Hockey fans can thank their lucky stars that Charles and Mary Emrick decided to take in a minor-league hockey game with son Michael more than a half century ago.
The contest played that evening between the Fort Wayne Komets and Muskegon Zephyrs in the International Hockey League had a profound impact on Emrick, just 14 at the time. That night, his visions of becoming a baseball broadcaster were forever changed.
It also had a profound effect on the way America would listen to hockey in the coming decades as that awe-struck boy gradually turned into perhaps the best hockey announcer in the United States, a man who has lent his voice to virtually every seminal moment in the game's history during the past few decades.
What's in a name?
Common knowledge would have you conclude Mike Emrick earned the nickname 'Doc' after receiving his doctorate in radio and television from Bowling Green State University in 1976.
While that may be true, someone had to be credited with hanging the perfect nickname on one of the game's most influential broadcasters.
"I started course work in 1971 for two years, and at the end, felt like I needed to earn a living so I did the second period of Bowling Green ice hockey home games for two years," Emrick told NHL.com. "That's 18 periods for two different years, but I sent tapes out and got my first chance in the pros in Port Huron, Mich., with the Port Huron Flags (of the International Hockey League) and continued to work on my dissertation while I was in the IHL. I finished up in '76."
In 1977, Emrick was hired by the Maine Mariners of the American Hockey League, broadcasting the club's Calder Cup titles in 1978 and '79.
"The president of the [Mariners], Ed Anderson, started calling me 'Doc' because I had the degree," Emrick said. "Everyone in Port Huron knew me as Mike because I certainly wasn't a doctorate guy then. But Ed, who later went on to own the AHL's Providence Bruins and still lives up in Maine, was actually the first guy to call me that."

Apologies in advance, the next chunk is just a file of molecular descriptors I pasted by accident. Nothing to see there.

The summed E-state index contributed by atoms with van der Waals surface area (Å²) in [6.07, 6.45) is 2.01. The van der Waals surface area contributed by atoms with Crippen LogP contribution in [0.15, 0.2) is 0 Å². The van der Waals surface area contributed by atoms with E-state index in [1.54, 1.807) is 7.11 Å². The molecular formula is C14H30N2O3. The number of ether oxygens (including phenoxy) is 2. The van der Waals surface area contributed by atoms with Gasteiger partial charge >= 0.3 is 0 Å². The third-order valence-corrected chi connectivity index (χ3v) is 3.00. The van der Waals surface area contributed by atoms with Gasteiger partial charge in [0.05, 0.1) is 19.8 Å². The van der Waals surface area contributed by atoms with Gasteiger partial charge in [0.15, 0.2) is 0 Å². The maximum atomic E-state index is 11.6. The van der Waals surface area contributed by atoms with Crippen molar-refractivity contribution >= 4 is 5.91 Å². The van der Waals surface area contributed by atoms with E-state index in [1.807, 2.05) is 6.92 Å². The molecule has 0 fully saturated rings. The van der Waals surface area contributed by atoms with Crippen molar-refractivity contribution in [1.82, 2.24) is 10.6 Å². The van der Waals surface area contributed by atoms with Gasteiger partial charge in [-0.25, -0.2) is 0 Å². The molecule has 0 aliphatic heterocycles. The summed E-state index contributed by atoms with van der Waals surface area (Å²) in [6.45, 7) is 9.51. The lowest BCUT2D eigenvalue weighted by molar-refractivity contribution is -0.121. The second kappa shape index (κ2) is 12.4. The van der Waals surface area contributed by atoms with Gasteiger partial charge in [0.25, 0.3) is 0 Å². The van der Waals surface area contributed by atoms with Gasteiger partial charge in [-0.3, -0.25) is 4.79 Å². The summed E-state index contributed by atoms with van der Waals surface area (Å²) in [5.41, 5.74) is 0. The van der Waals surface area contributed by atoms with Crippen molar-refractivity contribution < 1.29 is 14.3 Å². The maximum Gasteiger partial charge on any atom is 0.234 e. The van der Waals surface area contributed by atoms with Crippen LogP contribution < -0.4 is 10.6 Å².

-- Mike G. Morreale
"It was Dec. 10, 1960," Emrick told NHL.com. "I had wanted to be a baseball announcer until that night. When I got out of that place, things were different."
Actually, it was more curiosity than excitement that intrigued Emrick.
"I wondered why the Zamboni didn't chew up the red line and blue lines," Emrick said. "They had chicken wire screens along the side where today we have Plexiglas. But all of those things were really fascinating to me and I was hooked. It turned out to be a real major event in my life."
Growing up in northern Indiana in the small town of La Fontaine, Mike and his brother, Dan, spent their days playing baseball every day. He'd gain an appreciation of sports broadcasting during that time. On those afternoons when he wasn't outside playing catch, he was twisting the radio dial, tuning in to broadcasts of the Chicago Cubs, Boston Red Sox, Pittsburgh Pirates, Cleveland Indians and St. Louis Cardinals.
"We'd listen to games at night, build scoreboards out of plywood and nails and hang the scores, inning-by-inning," Emrick said. "We were fanatics."
Ultimately, the game on the frozen floor would become his passion.
In nearly 40 years as a play-by-play announcer, Emrick has been behind the microphone for many of the most memorable games in modern hockey history, including 13 Stanley Cup Finals and 23 Game 7 playoff matches. He has also called a number of Olympic hockey games.
"The great thing about Doc was his willingness to start at the very bottom and through hard work and crafting his skills, become the best of his generation," Glenn "Chico" Resch told NHL.com. Resch was Emrick's broadcast partner on television broadcasts of the Devils for 15 years. Emrick left the club this summer to broadcast full-time for NBC and Versus
On Dec. 12, Emrick becomes the first media member inducted into the U.S. Hockey Hall of Fame, joining a class that features former players Chris Chelios
, Gary Suter
and Keith Tkachuk
and Philadelphia Flyers
owner Ed Snider. The ceremony is at the Renaissance Chicago Downtown Hotel.